Mild cognitive impairment is usually the first indication of early-stage Alzheimer’s. This can manifest as difficulty remembering details about recent events, struggling to find the right words in conversation, or trouble finding everyday items like keys. As the disease progresses, behavior changes like agitation can also occur.
How quickly does Alzheimer's kick in?
It depends on the individual. Once people surpass preclinical Alzheimer’s disease into early-stage (mild) Alzheimer’s, they may progress through middle and late stage within as little as a few years, or they may survive for as many as twenty. Most people with the disease get it after 65 years of age.
What are the stages of Alzheimer’s disease?
There are four stages: preclinical, early-stage, middle-stage, and late-stage. The preclinical stage could also be called the presymptomatic stage, when brain changes are occurring that will lead to symptoms later. Early-stage is when mild symptoms first kick in.
Moderate Alzheimer's disease is characterized by more intrusive memory problems and is usually the longest stage, while late-stage Alzheimer’s is when the disease is most severe. It can take anywhere from a few years to two decades for Alzheimer’s to be fatal.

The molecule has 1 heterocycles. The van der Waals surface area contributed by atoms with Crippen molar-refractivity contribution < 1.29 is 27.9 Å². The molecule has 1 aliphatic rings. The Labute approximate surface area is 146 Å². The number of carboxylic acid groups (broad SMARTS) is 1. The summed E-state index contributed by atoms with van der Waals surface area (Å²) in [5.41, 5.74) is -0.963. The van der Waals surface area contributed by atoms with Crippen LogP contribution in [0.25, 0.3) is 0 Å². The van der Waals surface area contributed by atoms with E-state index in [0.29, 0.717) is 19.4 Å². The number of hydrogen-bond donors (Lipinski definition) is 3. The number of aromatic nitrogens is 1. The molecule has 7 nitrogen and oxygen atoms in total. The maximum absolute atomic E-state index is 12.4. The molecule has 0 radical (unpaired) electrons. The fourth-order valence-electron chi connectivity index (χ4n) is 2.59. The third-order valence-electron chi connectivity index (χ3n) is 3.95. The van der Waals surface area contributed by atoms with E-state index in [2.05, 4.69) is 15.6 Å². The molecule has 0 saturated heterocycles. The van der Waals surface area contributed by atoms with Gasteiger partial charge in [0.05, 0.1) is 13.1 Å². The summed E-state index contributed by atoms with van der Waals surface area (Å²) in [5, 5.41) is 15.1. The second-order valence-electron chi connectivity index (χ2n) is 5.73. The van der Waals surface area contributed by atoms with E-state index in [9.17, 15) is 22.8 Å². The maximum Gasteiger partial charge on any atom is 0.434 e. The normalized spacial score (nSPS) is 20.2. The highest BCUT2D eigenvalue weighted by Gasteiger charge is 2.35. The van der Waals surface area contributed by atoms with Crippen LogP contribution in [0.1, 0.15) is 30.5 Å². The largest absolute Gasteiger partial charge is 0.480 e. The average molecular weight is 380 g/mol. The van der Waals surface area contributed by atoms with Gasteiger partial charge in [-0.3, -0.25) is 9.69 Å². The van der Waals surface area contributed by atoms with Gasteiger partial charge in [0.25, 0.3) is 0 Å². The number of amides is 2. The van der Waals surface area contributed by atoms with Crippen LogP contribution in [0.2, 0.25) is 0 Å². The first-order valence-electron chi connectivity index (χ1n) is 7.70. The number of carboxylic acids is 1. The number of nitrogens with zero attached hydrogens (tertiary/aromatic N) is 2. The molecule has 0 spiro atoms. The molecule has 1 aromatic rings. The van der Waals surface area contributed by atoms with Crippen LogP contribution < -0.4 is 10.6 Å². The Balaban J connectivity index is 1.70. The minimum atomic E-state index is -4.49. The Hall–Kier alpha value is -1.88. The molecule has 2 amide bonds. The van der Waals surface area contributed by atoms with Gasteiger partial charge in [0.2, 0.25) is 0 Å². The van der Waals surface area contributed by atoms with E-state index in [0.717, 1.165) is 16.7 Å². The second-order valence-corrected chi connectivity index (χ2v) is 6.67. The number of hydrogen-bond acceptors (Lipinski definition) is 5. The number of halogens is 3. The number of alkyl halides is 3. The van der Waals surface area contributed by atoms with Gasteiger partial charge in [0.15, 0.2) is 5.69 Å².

What brings on Alzheimer’s disease? Is Alzheimer’s disease inherited?
There are several hypotheses that attempt to explain what causes Alzheimer’s. The most well-known (and potentially well-researched) hypothesis is that substances called amyloid plaques build up in the brain and damage neurons. Many modern treatments target these plaques, and the disease is somewhat hereditary—but other factors like environment play a role, too.
How do I check myself for Alzheimer's?
You can start by performing a memory test or asking a person living with you (such as a family member) if they’ve noticed any changes in your memory or daily life. However, only a licensed health professional can accurately diagnose Alzheimer’s disease, and early intervention—if you do develop Alzheimer’s—is crucial. As such, if you suspect you may be developing symptoms, it’s prudent to visit a physician who can accurately assess your condition.